And this is something that lots and lots of people have identified with, and somehow they feel comforted that that poem was written so many years ago and yet the feelings are the same. And another favourite poet is Katherine Philips who was writing in the 1600s, who I think is one of the great underrated poets, but she writes about the loss of children, miscarriage. I had a miscarriage and I always turned to Katherine Philips because I felt she really understood me.
And it's a wonderful feeling, as I say, to feel that there is no barrier to this, these are feelings that people have had for many, many years. And that in itself can make one feel better.
NIAMH - It's about connecting with other people, whether it's through somebody else's writing or through somebody you can physically talk to, or even online that you can talk to, to discuss these feelings. And it's almost like using literature as a buffer to talking about your mental health, it's quite a constructive way to talk about your mental health. So you're able to cultivate a community. Was that something that you were quite conscious of, Paula?
PAULA - But of course we did want people to share their stories, and one of the lovely things about the course when it came to an end was that some of the learners got a forum together, a Facebook forum, where they could carry on sharing poems and tips and, "Oh, why don't you read this, if you're feeling like…?" You talked about that word 'community', and I think many of us do feel isolated, you know, despite social media; it can make us feel more isolated.
But one of the benefits of social media and the digital world is this sense of, you are not alone, we're a part of this community. And that is a huge comfort when you're struggling with your mental health.
NIAMH - What sort of mental health conditions did some of your learners have, and did they tell you about their own experiences and how they might have learnt to get some comfort from reading?
PAULA - Yeah, some people were experiencing stress as a result of being a carer of somebody say with Alzheimer's, and so they would share the helplessness and the fear. And somebody would talk about how poetry can connect you with your loved one, even if they're not fully there and present in their mind, or they're suffering from some sort of dementia. So it was sort of the carers, but also people who were struggling with anxiety and felt that the sitting down and reading aloud of the poem, the rhythms of the poem, could really calm their breathing down or could slow you down.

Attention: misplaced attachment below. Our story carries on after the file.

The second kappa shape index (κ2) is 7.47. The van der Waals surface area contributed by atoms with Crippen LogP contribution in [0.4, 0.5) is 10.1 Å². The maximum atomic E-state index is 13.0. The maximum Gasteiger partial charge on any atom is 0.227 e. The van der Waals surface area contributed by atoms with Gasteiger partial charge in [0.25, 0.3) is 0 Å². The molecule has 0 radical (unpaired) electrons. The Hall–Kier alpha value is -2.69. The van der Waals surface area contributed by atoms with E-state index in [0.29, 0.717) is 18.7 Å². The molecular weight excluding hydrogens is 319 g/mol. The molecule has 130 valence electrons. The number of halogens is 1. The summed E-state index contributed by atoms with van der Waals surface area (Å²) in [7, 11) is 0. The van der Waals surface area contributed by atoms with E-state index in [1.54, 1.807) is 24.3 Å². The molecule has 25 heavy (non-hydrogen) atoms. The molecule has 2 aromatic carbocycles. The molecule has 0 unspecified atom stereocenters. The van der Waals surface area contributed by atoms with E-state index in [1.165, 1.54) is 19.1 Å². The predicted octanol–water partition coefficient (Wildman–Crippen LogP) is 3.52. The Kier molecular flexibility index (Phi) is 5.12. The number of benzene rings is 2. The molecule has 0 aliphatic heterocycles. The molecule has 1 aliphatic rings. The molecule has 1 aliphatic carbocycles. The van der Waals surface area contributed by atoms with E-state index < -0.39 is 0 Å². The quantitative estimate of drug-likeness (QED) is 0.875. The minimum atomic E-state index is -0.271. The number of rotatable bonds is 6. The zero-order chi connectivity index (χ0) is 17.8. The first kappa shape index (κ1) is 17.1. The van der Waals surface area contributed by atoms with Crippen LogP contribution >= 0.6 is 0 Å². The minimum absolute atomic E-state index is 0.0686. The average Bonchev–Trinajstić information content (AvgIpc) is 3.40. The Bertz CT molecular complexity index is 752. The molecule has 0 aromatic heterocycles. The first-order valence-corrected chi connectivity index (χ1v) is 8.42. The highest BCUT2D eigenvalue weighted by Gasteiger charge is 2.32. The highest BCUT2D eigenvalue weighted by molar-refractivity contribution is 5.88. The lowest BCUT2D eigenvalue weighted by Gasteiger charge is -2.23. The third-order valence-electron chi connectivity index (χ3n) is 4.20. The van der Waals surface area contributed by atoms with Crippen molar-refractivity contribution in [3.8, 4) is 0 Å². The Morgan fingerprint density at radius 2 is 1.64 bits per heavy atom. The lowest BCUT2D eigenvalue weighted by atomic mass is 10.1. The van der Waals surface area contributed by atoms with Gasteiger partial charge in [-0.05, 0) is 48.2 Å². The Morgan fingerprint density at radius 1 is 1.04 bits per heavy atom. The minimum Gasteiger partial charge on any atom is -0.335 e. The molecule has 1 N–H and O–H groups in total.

Read a poem twice, read a haiku twice, and there's just something, it lowers the blood pressure. It just gives you that focus, it's sort of concentrated language in concentrated form, and it demands a kind of concentration that can be helpful, because it blocks out all the noise in your head.
BETH - There was a study a while ago I think, the University of Sussex did a study which said that reading a book can reduce stress by 68%, and actually it fares better than listing to music, taking a walk or drinking a cup of tea. And it helps the whole brain and body to relax.
Do you think with this….? So I mean, I'm a big reader, so I read a lot every day, so this is going to be playing devil's advocate a bit, but is bibliotherapy, is it about the books or is it about the fact that if you've got time to read a book, it probably means you've done all your chores, your homework's out of the way, you've got time to yourself so you choose to read? Where do you think that falls, Paula?
PAULA - Well I think you make a very good point, but I think you have to make time in your day because we're all so busy. So it's not so easy as to say when all your chores are done. I'm also struck by the fact that bibliotherapy is not new, it goes back to the Greek times. Aesculus said, "Words are the medicine of a mind diseased," you know, it's really not a new idea, and often the old ideas are the best, the sort of simple ideas, but you still have to make the time.
And Harriet used the words 'self-care', which I thought was just a brilliant phrase, that we all have to employ self-care to protect our mental health. And I think one of the best ways to do that is to sit down and read. Now, sometimes when we're stressed we can't face a huge book like 'Middlemarch', you know, we might just want a short poem. And I think poetry's so accessible it's sort of bite sized. And I think you can sit down and not feel too intimidated. Even if you don't understand what the poet's saying, I say don't worry about that, get the feeling. What is the emotion? You know, what's the emotion doing? What is the rhythm doing? So I think it's something really accessible but I still think you do have to carve out that time for yourself.
NIAMH - And are there any particular books, Harriet, that you would turn to if you're having a bad day?